In the Hardy settings there was, on the whole, more flexibility in terms of dynamics and timbre in Adrian Thompson’s singing. This was certainly desirable, as there is a greater variety of mood in these eight poems by Hardy (only one of which actually comes from the collection Hardy himself called Winter Words) than there is in the seven poems by Michelangelo. All eight, however, are unified, amongst other things, by their reference (with varying degrees of explicitness) to childhood and therefore to that most recurrently central of Britten’s subjects – innocence and its possible corruption or loss. Thompson was thoroughly persuasive in his interpretation of ‘Midnight on the Great Western’. I am sure that I cannot be anything like the first to think of this as a kind of ‘Erlkönig’ for the railway age, with Britten’s boy seen on the moving train being every bit in as much danger as his ‘cousin’ in Schubert’s song. (An interesting piece could surely be written on the ways in which Schubert’s songs often cast ‘shadows’ on Britten’s.) What Hardy silently says to (and of) this ‘journeying’ boy – and Thompson articulated the repeated melisma on ‘journeying very attractively – might as readily be said of the boy in Schubert’s song, with its text by Goethe – that he is travelling through a ‘region of sin that you find you in / But are not of’. Equally successful was the performance of ‘Wagtail and Baby’, though I can never quite rid myself of the sense that Britten is guilty of a degree of tweeness here. The final song of the cycle ‘Before Life and After’ is a million miles from the twee, however. In its subject it has things in common with the first song, ‘At Day-Close in November’. Even so, the sparseness of ‘story’ or ‘character’ in the final song prompts from Britten music which is more ‘abstract’ – there is no scope for musical onomatopoeia here (unlike some of the earlier songs in the cycle) – music which has to evoke larger realms of space and time. Much of that evocation is to be found in the superb piano part and here, as throughout the whole recital, accompanist Michael Pollock was outstanding.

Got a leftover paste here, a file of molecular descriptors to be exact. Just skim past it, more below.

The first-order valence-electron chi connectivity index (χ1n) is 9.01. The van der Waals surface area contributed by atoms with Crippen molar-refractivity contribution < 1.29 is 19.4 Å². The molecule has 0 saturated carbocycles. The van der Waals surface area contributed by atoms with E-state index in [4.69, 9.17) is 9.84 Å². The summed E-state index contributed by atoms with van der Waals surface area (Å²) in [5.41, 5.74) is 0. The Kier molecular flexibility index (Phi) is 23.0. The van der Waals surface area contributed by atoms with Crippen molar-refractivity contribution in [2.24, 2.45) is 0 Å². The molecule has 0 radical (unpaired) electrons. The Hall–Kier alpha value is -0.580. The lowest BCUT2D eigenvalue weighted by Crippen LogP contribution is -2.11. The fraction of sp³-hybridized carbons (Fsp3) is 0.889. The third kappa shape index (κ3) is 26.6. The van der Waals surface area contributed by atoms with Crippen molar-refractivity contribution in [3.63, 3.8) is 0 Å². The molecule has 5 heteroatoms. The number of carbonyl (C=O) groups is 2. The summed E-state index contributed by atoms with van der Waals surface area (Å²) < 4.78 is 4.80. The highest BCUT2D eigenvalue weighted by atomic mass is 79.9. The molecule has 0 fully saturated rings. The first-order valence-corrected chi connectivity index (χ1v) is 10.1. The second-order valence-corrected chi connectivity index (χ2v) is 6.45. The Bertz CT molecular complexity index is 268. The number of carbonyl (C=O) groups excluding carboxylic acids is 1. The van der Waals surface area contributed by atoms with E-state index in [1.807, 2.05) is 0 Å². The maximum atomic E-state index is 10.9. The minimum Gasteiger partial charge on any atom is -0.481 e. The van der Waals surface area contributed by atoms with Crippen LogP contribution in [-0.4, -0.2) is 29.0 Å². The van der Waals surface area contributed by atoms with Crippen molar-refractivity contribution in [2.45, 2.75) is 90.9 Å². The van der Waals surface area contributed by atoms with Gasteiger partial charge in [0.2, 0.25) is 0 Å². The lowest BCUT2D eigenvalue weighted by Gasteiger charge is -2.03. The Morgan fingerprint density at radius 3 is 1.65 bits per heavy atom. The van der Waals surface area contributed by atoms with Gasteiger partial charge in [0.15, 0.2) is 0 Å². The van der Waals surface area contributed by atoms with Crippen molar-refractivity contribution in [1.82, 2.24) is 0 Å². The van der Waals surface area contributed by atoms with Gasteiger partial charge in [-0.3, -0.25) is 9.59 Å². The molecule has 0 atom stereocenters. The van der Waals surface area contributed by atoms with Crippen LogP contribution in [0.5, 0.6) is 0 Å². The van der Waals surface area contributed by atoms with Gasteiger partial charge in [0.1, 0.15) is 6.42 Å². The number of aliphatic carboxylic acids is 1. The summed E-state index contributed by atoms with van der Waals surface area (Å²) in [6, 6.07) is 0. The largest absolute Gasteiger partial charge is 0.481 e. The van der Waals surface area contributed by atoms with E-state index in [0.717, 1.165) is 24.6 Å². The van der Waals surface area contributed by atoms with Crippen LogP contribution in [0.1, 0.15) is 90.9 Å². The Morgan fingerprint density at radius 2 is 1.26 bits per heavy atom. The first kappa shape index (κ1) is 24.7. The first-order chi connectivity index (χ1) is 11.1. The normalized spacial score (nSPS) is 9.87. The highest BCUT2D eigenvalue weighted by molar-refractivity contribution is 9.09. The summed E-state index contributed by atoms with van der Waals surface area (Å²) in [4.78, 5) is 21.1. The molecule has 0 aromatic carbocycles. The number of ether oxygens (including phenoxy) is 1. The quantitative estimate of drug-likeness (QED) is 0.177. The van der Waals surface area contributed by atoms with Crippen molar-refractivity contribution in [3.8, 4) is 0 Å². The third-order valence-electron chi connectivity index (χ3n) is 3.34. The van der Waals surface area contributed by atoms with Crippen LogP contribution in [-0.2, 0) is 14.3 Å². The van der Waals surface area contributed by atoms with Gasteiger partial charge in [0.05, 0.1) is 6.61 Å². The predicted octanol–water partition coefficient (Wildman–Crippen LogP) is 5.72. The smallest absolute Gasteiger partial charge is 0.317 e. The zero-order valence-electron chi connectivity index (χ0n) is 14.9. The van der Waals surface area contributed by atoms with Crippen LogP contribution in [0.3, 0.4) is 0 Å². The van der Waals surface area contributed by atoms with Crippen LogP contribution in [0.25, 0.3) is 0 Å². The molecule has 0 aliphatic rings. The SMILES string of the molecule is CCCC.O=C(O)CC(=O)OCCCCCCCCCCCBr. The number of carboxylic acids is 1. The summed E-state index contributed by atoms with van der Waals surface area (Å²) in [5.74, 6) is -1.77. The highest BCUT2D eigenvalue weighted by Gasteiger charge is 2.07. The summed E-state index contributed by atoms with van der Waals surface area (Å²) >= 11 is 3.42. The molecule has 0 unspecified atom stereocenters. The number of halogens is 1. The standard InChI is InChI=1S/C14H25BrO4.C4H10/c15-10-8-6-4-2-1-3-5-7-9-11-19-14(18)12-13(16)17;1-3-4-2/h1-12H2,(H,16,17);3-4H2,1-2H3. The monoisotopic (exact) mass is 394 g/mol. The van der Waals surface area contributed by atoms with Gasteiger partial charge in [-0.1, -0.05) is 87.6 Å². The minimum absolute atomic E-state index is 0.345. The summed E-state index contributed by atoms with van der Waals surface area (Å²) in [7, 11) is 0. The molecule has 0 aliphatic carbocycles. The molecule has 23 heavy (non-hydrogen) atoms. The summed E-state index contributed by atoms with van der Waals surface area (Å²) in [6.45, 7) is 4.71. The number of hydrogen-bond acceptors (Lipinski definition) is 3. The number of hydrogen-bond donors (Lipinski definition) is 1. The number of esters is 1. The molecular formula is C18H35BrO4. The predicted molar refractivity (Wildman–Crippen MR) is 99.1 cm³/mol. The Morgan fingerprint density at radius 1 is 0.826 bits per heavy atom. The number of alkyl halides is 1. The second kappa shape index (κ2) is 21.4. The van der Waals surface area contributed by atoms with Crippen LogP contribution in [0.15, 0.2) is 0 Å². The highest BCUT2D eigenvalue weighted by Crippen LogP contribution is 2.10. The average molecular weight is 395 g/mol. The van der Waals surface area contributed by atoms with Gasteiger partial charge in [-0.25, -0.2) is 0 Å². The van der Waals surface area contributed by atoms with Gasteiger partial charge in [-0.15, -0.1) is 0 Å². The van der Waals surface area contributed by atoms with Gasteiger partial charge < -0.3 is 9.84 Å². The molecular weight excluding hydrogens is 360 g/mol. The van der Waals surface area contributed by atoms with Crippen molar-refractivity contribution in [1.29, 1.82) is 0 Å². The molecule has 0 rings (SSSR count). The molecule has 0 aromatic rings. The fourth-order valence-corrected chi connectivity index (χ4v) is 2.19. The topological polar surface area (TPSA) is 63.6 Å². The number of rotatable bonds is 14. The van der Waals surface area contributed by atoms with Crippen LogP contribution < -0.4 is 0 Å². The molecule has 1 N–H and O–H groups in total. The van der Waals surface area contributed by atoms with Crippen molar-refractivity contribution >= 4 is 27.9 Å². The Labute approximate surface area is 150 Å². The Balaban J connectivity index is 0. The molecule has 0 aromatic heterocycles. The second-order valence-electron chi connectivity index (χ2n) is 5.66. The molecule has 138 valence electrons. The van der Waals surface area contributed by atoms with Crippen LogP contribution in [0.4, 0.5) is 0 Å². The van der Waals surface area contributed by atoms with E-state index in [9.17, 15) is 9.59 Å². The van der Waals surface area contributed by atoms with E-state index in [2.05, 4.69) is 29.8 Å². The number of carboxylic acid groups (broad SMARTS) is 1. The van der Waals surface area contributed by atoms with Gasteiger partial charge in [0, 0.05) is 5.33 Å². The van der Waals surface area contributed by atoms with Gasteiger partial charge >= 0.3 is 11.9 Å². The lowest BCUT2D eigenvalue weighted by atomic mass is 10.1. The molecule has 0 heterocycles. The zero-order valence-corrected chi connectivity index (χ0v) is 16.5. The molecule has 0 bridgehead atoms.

During the recital itself, such spoken introductions as were provided were left to Michael Pollock. It was only ahead of the demanded encore that Adrian Thompson spoke to the audience for the first time. Thompson is a member of the vocal faculty at the Royal Welsh College – a necessary context for what he said: ‘I have felt rather nervous up here, with so many people I have taught in the audience. They have, I suspect, been sitting there thinking “Well he talks a good game but can he do it…”’. His final words were obscured by friendly laughter. So perhaps my earlier suspicion, mentioned above, that he was nervous, wasn’t wholly wrong? He then proceeded to announce that their encore would be Britten’s setting of ‘Down by the Salley Gardens’ – a piece favoured as an encore by Britten and Pears at many of their recitals. Suddenly, as if feeling freer, Thompson’s voice had a greater sweetness!
So, although I had some reservations – mainly with regard to the Seven Sonnets of Michelangelo – this recital paid a fitting tribute both to Benjamin Britten and to music’s patron saint.